THIRD, even though we might not think Jesus' teaching was very clear, His disciples did! It seems that everyone who uses this passage to support remarriage fails completely to deal with the following verses, 10-12. In these verses, Jesus' disciples privately and bitterly complained to their Teacher. They said, in effect, "Jesus, if your teaching is true, it would be better for a man not ever to marry." Why would the disciples make such a statement? If divorce were so easy, and remarriage allowable with a statement of confession of sin, why should the disciples have said that it would be better not ever to marry? There is no other explanation, except that they saw Jesus' hard, humanly impossible calling for some after they marry.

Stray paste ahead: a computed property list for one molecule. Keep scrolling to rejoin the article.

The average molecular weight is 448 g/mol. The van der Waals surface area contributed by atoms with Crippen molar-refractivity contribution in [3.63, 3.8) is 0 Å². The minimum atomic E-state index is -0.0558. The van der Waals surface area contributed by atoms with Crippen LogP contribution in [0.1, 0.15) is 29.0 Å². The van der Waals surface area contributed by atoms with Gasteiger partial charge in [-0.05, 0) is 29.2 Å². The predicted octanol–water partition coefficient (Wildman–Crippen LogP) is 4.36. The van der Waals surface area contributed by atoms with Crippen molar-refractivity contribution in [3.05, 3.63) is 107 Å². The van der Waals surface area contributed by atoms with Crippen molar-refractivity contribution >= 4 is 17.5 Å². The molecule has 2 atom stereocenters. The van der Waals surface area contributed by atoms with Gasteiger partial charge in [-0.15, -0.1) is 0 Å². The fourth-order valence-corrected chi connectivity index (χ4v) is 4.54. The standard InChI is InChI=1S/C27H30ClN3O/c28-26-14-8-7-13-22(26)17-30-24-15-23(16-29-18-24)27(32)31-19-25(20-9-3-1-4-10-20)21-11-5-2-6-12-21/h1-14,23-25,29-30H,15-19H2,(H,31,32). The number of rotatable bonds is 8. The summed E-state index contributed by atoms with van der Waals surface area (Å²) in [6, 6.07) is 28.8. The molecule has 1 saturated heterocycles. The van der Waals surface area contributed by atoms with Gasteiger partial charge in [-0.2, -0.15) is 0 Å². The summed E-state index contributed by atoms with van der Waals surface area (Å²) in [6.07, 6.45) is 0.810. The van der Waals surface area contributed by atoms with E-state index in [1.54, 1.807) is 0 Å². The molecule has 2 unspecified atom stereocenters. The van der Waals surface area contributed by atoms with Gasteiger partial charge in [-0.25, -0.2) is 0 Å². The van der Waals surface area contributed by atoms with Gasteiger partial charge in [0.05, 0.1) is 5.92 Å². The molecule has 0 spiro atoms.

Jesus' own answer to the disciples shows that this explanation of the disciple's remarks is correct. Jesus answers the disciple's concern by teaching that there are three kinds of eunuchs (men or women who are not sexually active). Some are born with no sexual desire. Others are made eunuchs by men (it was common for slaves in a king's harem to be castrated). Others "have made themselves eunuchs for the kingdom of heaven's sake. He that is able to receive it, let him receive it". What is Jesus saying? Very simply, some refrain from all sexual activity (remarriage) for the sake of obedience to Jesus Christ. If remarriage is permitted after divorce, Jesus would not have taught that some make themselves eunuchs for the kingdom of heaven's sake. He also recognizes the extreme difficulty: "He that is able to receive it, let him receive it." He is a Savior Who sympathizes with His people.